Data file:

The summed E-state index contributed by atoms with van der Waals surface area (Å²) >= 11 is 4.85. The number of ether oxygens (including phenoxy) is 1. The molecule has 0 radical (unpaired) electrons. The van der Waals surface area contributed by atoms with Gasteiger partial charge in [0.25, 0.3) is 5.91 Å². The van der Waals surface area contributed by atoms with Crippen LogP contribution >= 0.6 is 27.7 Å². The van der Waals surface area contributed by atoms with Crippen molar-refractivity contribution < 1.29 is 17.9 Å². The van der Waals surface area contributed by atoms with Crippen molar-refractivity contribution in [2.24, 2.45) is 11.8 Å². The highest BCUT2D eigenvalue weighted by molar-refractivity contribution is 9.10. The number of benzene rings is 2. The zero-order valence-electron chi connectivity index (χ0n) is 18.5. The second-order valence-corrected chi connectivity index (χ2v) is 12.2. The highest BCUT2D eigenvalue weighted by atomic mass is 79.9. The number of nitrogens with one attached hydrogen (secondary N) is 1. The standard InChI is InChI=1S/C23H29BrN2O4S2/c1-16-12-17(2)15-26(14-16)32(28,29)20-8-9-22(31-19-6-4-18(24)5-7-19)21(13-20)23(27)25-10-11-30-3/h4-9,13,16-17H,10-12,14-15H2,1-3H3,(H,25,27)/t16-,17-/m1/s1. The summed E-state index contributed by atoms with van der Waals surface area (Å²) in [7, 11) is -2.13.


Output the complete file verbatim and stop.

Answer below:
The summed E-state index contributed by atoms with van der Waals surface area (Å²) >= 11 is 4.85. The number of ether oxygens (including phenoxy) is 1. The molecule has 0 radical (unpaired) electrons. The van der Waals surface area contributed by atoms with Gasteiger partial charge in [0.25, 0.3) is 5.91 Å². The van der Waals surface area contributed by atoms with Crippen LogP contribution >= 0.6 is 27.7 Å². The van der Waals surface area contributed by atoms with Crippen molar-refractivity contribution < 1.29 is 17.9 Å². The van der Waals surface area contributed by atoms with Crippen molar-refractivity contribution in [2.24, 2.45) is 11.8 Å². The highest BCUT2D eigenvalue weighted by molar-refractivity contribution is 9.10. The number of benzene rings is 2. The zero-order valence-electron chi connectivity index (χ0n) is 18.5. The second-order valence-corrected chi connectivity index (χ2v) is 12.2. The highest BCUT2D eigenvalue weighted by atomic mass is 79.9. The number of nitrogens with one attached hydrogen (secondary N) is 1. The standard InChI is InChI=1S/C23H29BrN2O4S2/c1-16-12-17(2)15-26(14-16)32(28,29)20-8-9-22(31-19-6-4-18(24)5-7-19)21(13-20)23(27)25-10-11-30-3/h4-9,13,16-17H,10-12,14-15H2,1-3H3,(H,25,27)/t16-,17-/m1/s1. The summed E-state index contributed by atoms with van der Waals surface area (Å²) in [7, 11) is -2.13.